Parliamentary sovereignty in Australia

  • In Australia, Parliaments are partially sovereign – the Cth Parliament is subject to the Commonwealth Constitution.

  • In order to be valid all Commonwealth Acts must be supported by (or made under) a head of power in the Constitution, and must not contravene any of its (admittedly few) restrictions.

  • Commonwealth Acts may be challenged in the High Court and if found invalid for either reason (not supported or contravening a restriction) will be struck down either wholly or in part.

  • This process is essentially what was portrayed in the film The Castle.


The ‘Rule of Law’

  • This is the other central principle of common law systems. It means that power must be exercised in accordance with valid laws and not otherwise. The principle applies to both individuals and organisations (including governments).

  • There are four specific aspects to the rule of law:

    • persons are to be governed by valid laws and not by the arbitrary exercise of power;

    • every person and organisation, including the government, is subject to the same laws;

    • a person may only be punished for breach of the law and not otherwise; and

    • the ‘principle of legality’: the government must have legal authority for every action that it takes.


Constitutional democracy
Constitutional democracy

  • Australia is a constitutional monarchy. This means that the Head of State is a monarch, specifically, the Queen. This is provided for by the Australian Constitution which also requires a democraticsystem of government.

  • The monarch is represented in Australia by:

    • the Governor-General in the Federal government, and

    • the State Governors in the various State governments.



Federal system of government
Federal system of government

  • As discussed above, Australia was formed from the union of six separate British colonies. This was the process of federation. The resulting government structure, consisting of six state governments joined to one national government, is called a federal system of government.

  • One characteristic of federal systems is that power is shared between the state governments and the national government.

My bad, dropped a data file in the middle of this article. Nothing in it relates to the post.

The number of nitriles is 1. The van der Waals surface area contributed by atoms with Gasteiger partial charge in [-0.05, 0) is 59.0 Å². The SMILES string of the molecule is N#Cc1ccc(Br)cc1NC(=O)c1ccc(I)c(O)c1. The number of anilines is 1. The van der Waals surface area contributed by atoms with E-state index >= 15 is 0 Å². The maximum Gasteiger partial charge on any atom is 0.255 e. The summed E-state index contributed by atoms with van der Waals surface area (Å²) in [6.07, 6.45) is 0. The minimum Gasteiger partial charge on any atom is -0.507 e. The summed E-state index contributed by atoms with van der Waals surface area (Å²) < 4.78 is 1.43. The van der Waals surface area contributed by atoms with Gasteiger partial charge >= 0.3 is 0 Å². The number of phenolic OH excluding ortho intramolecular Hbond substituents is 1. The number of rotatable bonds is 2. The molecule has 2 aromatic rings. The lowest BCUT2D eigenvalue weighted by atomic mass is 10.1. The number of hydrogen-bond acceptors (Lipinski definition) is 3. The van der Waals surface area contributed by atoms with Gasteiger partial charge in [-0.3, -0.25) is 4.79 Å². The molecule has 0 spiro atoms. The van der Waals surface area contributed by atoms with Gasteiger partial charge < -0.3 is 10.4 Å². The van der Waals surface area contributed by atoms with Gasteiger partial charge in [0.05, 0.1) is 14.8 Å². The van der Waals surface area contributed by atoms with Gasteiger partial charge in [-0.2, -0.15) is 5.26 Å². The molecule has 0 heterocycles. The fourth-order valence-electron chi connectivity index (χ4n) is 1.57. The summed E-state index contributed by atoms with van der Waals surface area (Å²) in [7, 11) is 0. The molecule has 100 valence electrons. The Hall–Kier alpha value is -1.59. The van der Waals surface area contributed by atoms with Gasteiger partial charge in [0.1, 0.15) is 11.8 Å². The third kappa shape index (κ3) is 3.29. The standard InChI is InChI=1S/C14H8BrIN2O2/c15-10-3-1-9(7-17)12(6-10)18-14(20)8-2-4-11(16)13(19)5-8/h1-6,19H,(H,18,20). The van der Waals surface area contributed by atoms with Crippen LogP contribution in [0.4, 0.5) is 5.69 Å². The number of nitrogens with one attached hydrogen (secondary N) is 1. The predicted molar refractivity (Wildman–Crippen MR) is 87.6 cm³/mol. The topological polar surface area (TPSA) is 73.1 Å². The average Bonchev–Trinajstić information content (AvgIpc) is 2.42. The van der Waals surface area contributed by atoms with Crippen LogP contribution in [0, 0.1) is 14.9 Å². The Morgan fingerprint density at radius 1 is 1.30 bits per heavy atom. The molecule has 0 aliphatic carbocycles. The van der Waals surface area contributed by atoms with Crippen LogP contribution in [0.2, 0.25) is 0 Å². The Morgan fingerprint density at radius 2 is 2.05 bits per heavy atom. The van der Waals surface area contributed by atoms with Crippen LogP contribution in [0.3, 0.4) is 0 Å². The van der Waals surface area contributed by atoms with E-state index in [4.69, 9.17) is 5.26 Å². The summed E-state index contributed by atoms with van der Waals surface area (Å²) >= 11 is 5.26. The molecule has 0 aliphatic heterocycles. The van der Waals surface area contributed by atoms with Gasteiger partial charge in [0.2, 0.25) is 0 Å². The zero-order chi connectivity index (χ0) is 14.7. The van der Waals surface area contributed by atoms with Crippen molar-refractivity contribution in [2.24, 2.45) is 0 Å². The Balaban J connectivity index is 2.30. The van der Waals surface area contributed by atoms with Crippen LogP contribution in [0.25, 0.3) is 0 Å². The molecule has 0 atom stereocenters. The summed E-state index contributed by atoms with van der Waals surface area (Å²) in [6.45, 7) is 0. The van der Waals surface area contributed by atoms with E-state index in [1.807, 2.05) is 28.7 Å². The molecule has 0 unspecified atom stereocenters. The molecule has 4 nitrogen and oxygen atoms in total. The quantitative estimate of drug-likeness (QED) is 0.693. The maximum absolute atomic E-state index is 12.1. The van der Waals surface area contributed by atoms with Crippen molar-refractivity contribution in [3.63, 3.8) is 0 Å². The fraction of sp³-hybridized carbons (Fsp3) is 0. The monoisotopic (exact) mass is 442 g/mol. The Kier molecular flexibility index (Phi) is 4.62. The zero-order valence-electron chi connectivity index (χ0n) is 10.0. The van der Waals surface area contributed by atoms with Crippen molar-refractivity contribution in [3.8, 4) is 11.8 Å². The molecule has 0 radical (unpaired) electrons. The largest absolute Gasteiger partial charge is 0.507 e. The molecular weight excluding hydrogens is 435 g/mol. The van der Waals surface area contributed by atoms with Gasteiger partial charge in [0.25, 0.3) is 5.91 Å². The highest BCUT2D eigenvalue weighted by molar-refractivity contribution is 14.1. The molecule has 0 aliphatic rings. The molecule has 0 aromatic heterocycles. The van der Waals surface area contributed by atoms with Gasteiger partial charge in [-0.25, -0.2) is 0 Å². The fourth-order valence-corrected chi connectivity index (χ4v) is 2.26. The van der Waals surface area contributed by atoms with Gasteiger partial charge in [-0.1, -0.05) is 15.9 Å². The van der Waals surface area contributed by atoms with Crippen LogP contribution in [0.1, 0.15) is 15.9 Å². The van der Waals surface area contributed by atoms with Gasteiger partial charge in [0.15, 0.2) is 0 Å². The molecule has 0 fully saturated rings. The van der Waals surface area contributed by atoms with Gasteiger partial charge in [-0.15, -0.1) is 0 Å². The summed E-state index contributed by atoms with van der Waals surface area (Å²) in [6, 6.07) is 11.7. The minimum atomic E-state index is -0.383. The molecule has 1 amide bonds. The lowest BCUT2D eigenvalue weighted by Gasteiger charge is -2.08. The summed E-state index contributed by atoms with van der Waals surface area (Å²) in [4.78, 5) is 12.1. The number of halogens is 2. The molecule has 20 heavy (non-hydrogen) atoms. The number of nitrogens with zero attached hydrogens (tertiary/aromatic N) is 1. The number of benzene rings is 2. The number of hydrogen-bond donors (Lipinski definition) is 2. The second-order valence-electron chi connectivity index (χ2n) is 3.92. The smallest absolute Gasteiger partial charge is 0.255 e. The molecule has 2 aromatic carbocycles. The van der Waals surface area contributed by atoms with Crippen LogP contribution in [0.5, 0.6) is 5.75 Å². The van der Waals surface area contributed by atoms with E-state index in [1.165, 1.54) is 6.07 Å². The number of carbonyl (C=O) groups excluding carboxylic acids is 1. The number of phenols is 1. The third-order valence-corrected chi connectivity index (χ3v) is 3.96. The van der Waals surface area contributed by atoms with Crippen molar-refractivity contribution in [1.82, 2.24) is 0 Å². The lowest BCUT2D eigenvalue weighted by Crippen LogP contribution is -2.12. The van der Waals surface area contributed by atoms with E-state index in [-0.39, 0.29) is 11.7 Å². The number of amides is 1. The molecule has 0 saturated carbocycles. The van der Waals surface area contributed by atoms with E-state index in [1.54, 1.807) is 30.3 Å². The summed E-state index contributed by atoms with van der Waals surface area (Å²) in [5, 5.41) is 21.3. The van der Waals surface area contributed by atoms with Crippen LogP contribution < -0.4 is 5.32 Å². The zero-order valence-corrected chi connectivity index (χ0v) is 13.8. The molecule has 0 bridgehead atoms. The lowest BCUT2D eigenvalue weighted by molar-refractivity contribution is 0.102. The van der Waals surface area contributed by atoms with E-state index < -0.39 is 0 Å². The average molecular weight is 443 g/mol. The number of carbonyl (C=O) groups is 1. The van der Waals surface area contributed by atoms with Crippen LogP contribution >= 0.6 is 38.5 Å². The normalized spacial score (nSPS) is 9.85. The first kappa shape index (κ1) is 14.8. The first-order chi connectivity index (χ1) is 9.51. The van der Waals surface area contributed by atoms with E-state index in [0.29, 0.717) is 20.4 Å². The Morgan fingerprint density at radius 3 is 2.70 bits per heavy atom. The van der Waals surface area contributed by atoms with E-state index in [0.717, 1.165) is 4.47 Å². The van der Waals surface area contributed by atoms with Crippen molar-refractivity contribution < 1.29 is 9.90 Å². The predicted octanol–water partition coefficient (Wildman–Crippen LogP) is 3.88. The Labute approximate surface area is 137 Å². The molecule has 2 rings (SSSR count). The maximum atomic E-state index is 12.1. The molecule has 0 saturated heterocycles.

The federal balance of powers
The ‘Federal Balance’ of powers

  • In federal systems the division of power between the central and other levels of government is sometimes called into question.

  • The original reason for the list of specific Commonwealth powers, described earlier, was to confine it’s powers to those topics and make sure the States kept the ‘upper hand’. At first the powers were read narrowly.

  • However, later cases established that the Cth heads of power should be read broadly instead, and nowadays it would be fair to say that they are read very broadly. As a result the Commonwealth can validly pass legislation on almost any issue. The Cth now has the ‘upper hand’.

  • Recent High Court cases have acknowledged that a balance of powers between the governments does not necessarily mean that they should have equal powers.


Separation of powers

The division of government into separate branches (or ‘arms’) is known as the separation of powers. It’s role is to prevent accumulations of power and/or abuses of power developing.

In Australia, government is divided into three branches according to the function of each branch: the legislature enacts laws, the executive administers the laws and the judiciary interprets and applies the laws.

Separation of powers


Judicial independence
Judicial independence ‘arms’) is known as the separation of powers. It’s role is to prevent accumulations of power and/or abuses of power developing.

  • Although the ‘pure’ theory requires complete separation of all 3 branches, this is rarely seen in practice. Separation of judicial power is considered the most important aspect – ensuring that when courts apply the law they do so without political or other pressure.

  • The principle of judicial independence requires that the courts must operate independently of the other branches of government (the legislature and the executive).

  • One important requirement of judicial independence is what is known as ‘security of tenure’: judges may not be dismissed from office (except on proven incompetence or misconduct with the support of parliament) and may not have their salary reduced while in office.

  • This ensures judges cannot be dismissed if the government of the day does not agree with their rulings, and allows them to uphold the law without being answerable to any other body.


Next week
Next week …. ‘arms’) is known as the separation of powers. It’s role is to prevent accumulations of power and/or abuses of power developing.

  • We will complete our work on the Australian Legal System by looking at:

    • The Legislature (Parliament and Acts/statutes)

    • The Executive

    • The Judiciary (Courts, Cases, Lawyers and some alternative to going to court).